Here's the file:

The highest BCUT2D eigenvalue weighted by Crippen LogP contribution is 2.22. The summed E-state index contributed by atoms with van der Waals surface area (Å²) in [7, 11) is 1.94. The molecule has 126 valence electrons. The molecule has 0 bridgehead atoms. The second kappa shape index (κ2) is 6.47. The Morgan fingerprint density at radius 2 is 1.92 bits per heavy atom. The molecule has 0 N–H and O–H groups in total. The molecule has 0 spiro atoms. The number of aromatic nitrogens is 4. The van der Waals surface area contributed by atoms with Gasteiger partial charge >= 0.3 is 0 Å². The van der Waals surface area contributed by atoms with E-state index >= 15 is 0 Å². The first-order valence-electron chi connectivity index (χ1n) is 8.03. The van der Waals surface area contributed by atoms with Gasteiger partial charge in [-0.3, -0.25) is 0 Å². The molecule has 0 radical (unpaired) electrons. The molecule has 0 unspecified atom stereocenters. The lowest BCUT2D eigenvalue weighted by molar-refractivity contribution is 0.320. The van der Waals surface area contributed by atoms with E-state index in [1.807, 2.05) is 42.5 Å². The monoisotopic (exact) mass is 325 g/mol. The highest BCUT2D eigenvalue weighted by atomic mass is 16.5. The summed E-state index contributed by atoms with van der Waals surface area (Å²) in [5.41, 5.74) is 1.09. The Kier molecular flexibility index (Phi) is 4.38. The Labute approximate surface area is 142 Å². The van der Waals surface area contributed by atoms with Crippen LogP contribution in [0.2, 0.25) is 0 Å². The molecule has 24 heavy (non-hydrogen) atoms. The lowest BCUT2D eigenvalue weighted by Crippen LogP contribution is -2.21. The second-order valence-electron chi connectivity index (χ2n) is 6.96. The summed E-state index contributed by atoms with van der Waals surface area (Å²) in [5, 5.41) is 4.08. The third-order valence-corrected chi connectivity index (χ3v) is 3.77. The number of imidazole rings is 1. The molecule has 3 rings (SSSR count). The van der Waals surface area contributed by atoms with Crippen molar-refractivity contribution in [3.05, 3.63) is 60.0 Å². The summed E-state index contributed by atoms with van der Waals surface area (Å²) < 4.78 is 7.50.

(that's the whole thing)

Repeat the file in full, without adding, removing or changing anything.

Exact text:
The highest BCUT2D eigenvalue weighted by Crippen LogP contribution is 2.22. The summed E-state index contributed by atoms with van der Waals surface area (Å²) in [7, 11) is 1.94. The molecule has 126 valence electrons. The molecule has 0 bridgehead atoms. The second kappa shape index (κ2) is 6.47. The Morgan fingerprint density at radius 2 is 1.92 bits per heavy atom. The molecule has 0 N–H and O–H groups in total. The molecule has 0 spiro atoms. The number of aromatic nitrogens is 4. The van der Waals surface area contributed by atoms with Gasteiger partial charge >= 0.3 is 0 Å². The van der Waals surface area contributed by atoms with E-state index >= 15 is 0 Å². The first-order valence-electron chi connectivity index (χ1n) is 8.03. The van der Waals surface area contributed by atoms with Gasteiger partial charge in [-0.3, -0.25) is 0 Å². The molecule has 0 radical (unpaired) electrons. The molecule has 0 unspecified atom stereocenters. The lowest BCUT2D eigenvalue weighted by molar-refractivity contribution is 0.320. The van der Waals surface area contributed by atoms with E-state index in [1.807, 2.05) is 42.5 Å². The monoisotopic (exact) mass is 325 g/mol. The highest BCUT2D eigenvalue weighted by atomic mass is 16.5. The summed E-state index contributed by atoms with van der Waals surface area (Å²) in [5.41, 5.74) is 1.09. The Kier molecular flexibility index (Phi) is 4.38. The Labute approximate surface area is 142 Å². The van der Waals surface area contributed by atoms with Crippen LogP contribution in [0.2, 0.25) is 0 Å². The molecule has 24 heavy (non-hydrogen) atoms. The lowest BCUT2D eigenvalue weighted by Crippen LogP contribution is -2.21. The second-order valence-electron chi connectivity index (χ2n) is 6.96. The summed E-state index contributed by atoms with van der Waals surface area (Å²) in [5, 5.41) is 4.08. The third-order valence-corrected chi connectivity index (χ3v) is 3.77. The number of imidazole rings is 1. The molecule has 3 rings (SSSR count). The van der Waals surface area contributed by atoms with Crippen molar-refractivity contribution in [3.05, 3.63) is 60.0 Å². The summed E-state index contributed by atoms with van der Waals surface area (Å²) < 4.78 is 7.50.